Mike: She was very butch and hard drinking, hard smoking. I have memories of her with a sandbag over her shoulder, nailing up a two-by-four. All the gender stuff in my family was very fluid. They were interesting people. They had overcome so much, more than I ever had to. They had this incredible work ethic and postwar American mission to be part of a community — they lived the belief that you have the social responsibility to develop a community, participate in it, and make things better so that the world will get better. My dad was a museum director at the Oakland Museum of Art and the Santa Barbara Museum of Art, so he had a dinner party maybe every week with guests like Ed Ruscha and Richard Diebenkorn. The dinner parties were 20 to 100 people, so the house was a community center.

Debbie: Salons, right?

Mike: Salons makes it sound a little more romantic than it was. Santa Barbara in the ’70s was a drunken, weird intersection of a whole bunch of different kinds of people. The art world back then was more heterogenous than it is now. My parents were hosts to parties both in their house and metaphorically, in life. That’s how I treat directing; I’ve invited you all to this get-together. I am the host. I take a lot of cues from my parents’ generosity and how contagious that is. In a weird way, the biggest influence on my work was their dinner parties.

Debbie: After high school., you followed your sister Megan to New York City in 1984 to attend Cooper Union, where you started to think that the art world was too rarefied. Was that why you chose design?

Mike: Totally. I started at Cooper in 1984, which at that time was defined by the whole SoHo, Mary Boone world. I’m doing Sean Scully wood prints and my friends are breaking Julian Schnabel plates. We all have front seat exposure to the art world but we’re punky, entitled 19- or 20 year-olds and very critical of it all. That gallery world is a fucked-up version of art — making toys for wealthy people. I was highly influenced by Hans Haacke and Ellen Lupton, and people who are involved in a more socially conscious understanding of what your practice was and how it was interacting with the world. When I started to do conceptual art sculptures, I migrated to the design floor because I needed to set some type, and I thought, “Huh, these people — they wear nice clothes.” They weren’t dressed like all of us on the sculpture floor. We were just dirty, sawdust-ridden monsters.

Debbie: You’ve described being nervous around designers that you did all this amazing work for, like Tibor Kalman. I also read that you were nervous and self-conscious around Kim Gordon and Mike D when you were doing projects for Sonic Youth and the Beastie Boys. How did you get over this nerdy self-consciousness?

Mike: I’m not self-conscious in the work. The work is where I could always be free and somewhat myself. I can get nervous around anybody. The work was always a place where I could be bigger or braver than I am. Tibor could be a very intimidating person, and he was not an easy person to work for. He was very hard on all of us. He never let you draw a sketch bigger than a quarter. He wanted a ton of ideas. He didn’t want you to get involved in the aesthetics of your idea very much and work it out. He wanted lots of quarter-size ideas on a page.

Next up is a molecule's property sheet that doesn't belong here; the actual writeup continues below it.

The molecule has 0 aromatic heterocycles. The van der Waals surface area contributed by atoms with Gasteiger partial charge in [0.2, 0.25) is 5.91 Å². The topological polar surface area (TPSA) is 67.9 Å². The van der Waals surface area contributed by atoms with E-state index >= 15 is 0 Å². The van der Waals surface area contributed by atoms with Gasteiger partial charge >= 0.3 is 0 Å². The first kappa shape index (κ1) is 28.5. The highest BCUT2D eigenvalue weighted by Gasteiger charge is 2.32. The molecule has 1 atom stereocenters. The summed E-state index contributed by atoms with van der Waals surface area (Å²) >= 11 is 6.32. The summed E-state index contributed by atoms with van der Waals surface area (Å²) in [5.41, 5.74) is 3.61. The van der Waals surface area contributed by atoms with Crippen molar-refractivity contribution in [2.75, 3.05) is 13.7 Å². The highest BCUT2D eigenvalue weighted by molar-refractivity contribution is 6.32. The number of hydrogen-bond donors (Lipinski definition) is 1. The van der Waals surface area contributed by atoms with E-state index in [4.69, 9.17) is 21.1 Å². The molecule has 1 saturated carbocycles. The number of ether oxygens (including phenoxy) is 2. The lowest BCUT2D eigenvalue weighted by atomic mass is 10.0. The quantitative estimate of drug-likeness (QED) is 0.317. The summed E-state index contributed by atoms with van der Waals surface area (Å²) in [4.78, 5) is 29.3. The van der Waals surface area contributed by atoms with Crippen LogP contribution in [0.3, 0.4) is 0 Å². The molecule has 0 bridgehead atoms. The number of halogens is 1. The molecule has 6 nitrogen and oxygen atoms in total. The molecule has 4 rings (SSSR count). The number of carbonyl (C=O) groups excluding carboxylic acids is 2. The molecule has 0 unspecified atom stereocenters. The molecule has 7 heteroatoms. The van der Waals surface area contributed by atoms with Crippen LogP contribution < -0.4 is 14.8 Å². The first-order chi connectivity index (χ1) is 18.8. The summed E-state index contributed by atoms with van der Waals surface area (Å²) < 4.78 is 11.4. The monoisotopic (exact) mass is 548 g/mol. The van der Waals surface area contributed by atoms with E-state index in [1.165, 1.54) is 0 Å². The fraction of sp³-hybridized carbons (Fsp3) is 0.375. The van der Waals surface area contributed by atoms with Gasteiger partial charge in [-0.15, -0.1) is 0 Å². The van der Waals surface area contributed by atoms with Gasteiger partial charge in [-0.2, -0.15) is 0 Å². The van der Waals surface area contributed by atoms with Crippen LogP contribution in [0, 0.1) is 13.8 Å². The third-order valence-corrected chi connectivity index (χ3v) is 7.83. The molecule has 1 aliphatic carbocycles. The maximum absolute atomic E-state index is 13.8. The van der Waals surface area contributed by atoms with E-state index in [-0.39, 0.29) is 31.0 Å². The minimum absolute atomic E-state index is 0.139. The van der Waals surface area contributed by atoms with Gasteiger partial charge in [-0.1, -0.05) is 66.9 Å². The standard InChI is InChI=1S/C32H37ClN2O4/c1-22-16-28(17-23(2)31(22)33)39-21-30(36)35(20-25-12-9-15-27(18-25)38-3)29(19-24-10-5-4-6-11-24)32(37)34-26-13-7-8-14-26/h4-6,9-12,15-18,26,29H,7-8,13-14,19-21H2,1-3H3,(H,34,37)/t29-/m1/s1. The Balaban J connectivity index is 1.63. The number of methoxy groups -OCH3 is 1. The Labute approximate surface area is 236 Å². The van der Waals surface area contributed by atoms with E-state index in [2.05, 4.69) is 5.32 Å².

Debbie: You’ve said that you feel you have the best shot at making a good movie if you work from a world that you’ve closely observed, things that you truly love, and things that truly confuse you. Why the confusion part?

Mike: That’s the most important part, in a way, because you need to have a live question or something that you have to desperately heal or understand more. The questions that are gnawing at you and tearing you apart — that’s great film material. That’s going to keep you charged all the way through. It’s going to have a certain electricity. I love Allen Ginsberg’s “Howl” because it has that desperate sense that he has to write it to be sane.

Debbie: Your first feature film, Thumbsucker, came out in 2005. It starred Vincent D’Onofrio, Tilda Swinton, and Vince Vaughn. It’s based on Walter Kirn’s novel about an adolescent boy’s mutiny against his family. You wrote a script. You raised $4 million to make it. I read that you aspired to the simplicity of Yasujiro Ozu, the Japanese filmmaker who placed his camera at only two levels, sitting height and standing height.

Mike: If you’re starting as a filmmaker, that’s a great model because it takes out a million questions. Lenses and what they do to faces and to the emotions of a scene, that’s such a complicated craft. As a 51-year-old, I’m only now understanding how a 75mm lens changes a scene compared to a 35mm. A 35mm is basically what your eye sees. I learned that subconsciously through Jim Jarmusch, who is a huge Ozu fan. His films have that observational, plop-down camera quality. Again, this is very much soothing to me. There’s no virtuosic envelopment to it. It’s like a documentary photograph, in a way.

Debbie: The movie you did after Thumbsucker was about Japanese depression. How much does depression figure in your work?

Mike: Depression is something that’s in my family that you can’t talk about, that you inherit, that you take on as a child, but it’s illegal to speak. You spend the rest of your life trying to have a space where you can feel it and not be shamed for having the feeling, where you can hold the feeling without drowning in it. So much of my art and Thumbsucker, in particular, is about a place to have your shame, to have your vulnerability and survive. I’m attracted to art that does that.